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Title: Seedling Establishment of Coast Live Oak in Relation to Seed Caching by Jays

Author: McBride, Joe R.; Norberg, Ed; Cheng, Sheauchi; Mossadegh, Ahmad;

Date: 1991

Source: In: Standiford, Richard B., tech. coord. 1991. Proceedings of the symposium on oak woodlands and hardwood rangeland management; October 31 - November 2, 1990; Davis, California. Gen. Tech. Rep. PSW-GTR-126. Berkeley, CA: Pacific Southwest Research Station, Forest Service, U.S. Department of Agriculture; p. 143-148

Publication Series: General Technical Report (GTR)

   Note: This article is part of a larger document. View the larger document

Description: The purpose of this study was to simulate the caching of acorns by jays and rodents to see if less costly procedures could be developed for the establishment of coast live oak (Quercus agrifolia). Four treatments [(1) random - single acorn cache, (2) regular - single acorn cache, (3) regular - 5 acorn cache, (4) regular - 10 acorn cache] were planted in January 1990. No efforts were made to protect the acorns nor the emerging seedlings from herbivory. Emergence of epicotyls ranged from 23.4 percent (single acorn, random) to 64.6 percent (five acorn, regular). By October 1990 the percentage of established seedlings ranged from 9 percent (single acorn, random) to 30.6 percent (five acorn regular). Gopher caused mortality averaged 21.3 percent and drought caused mortality averaged 38.4 percent across the treatments. Conclusions about the efficacy of simulating jay and animal caching of acorns for the establishment of oaks must await a second growing season because of the unusual pattern of spring precipitation in 1990.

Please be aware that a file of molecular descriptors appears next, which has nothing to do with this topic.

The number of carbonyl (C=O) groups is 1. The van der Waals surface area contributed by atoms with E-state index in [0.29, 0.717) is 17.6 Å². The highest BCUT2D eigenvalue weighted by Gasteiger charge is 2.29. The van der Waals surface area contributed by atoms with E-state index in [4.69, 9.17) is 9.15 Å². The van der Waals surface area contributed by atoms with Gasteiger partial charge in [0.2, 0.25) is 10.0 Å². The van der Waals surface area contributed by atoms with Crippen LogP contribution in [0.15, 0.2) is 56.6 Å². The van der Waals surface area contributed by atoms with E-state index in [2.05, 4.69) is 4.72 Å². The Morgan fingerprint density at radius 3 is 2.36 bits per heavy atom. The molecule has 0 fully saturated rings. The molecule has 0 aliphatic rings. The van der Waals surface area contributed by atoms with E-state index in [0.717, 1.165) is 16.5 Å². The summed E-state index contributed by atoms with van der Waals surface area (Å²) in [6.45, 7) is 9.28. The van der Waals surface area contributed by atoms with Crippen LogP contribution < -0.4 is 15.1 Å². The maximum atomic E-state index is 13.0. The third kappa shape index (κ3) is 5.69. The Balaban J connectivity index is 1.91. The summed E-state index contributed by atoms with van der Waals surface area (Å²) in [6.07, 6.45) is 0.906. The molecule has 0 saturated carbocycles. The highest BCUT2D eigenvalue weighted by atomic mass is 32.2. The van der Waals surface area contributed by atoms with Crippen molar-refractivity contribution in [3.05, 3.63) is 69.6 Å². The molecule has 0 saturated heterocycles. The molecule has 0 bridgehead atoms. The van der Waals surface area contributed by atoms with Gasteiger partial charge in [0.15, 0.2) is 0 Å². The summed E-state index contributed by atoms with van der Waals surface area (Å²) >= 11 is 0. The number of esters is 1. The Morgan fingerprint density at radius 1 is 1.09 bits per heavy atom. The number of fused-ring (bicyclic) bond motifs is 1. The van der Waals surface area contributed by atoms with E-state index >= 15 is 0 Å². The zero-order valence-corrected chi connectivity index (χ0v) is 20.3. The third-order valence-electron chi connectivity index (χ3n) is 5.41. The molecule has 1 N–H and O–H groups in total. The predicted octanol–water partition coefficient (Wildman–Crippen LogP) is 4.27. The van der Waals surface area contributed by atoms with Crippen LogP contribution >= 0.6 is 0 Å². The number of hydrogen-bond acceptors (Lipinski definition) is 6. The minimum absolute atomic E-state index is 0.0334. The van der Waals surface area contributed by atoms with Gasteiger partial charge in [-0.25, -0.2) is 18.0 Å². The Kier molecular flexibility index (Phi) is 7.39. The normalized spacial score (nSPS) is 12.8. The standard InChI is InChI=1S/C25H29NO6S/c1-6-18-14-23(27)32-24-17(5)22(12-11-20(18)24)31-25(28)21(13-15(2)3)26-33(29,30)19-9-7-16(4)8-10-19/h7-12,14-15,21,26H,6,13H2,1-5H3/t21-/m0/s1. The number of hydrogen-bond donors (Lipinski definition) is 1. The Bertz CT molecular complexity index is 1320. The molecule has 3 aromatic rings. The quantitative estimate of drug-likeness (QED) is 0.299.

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McBride, Joe R.; Norberg, Ed; Cheng, Sheauchi; Mossadegh, Ahmad 1991. Seedling Establishment of Coast Live Oak in Relation to Seed Caching by Jays. In: Standiford, Richard B., tech. coord. 1991. Proceedings of the symposium on oak woodlands and hardwood rangeland management; October 31 - November 2, 1990; Davis, California. Gen. Tech. Rep. PSW-GTR-126. Berkeley, CA: Pacific Southwest Research Station, Forest Service, U.S. Department of Agriculture; p. 143-148

 


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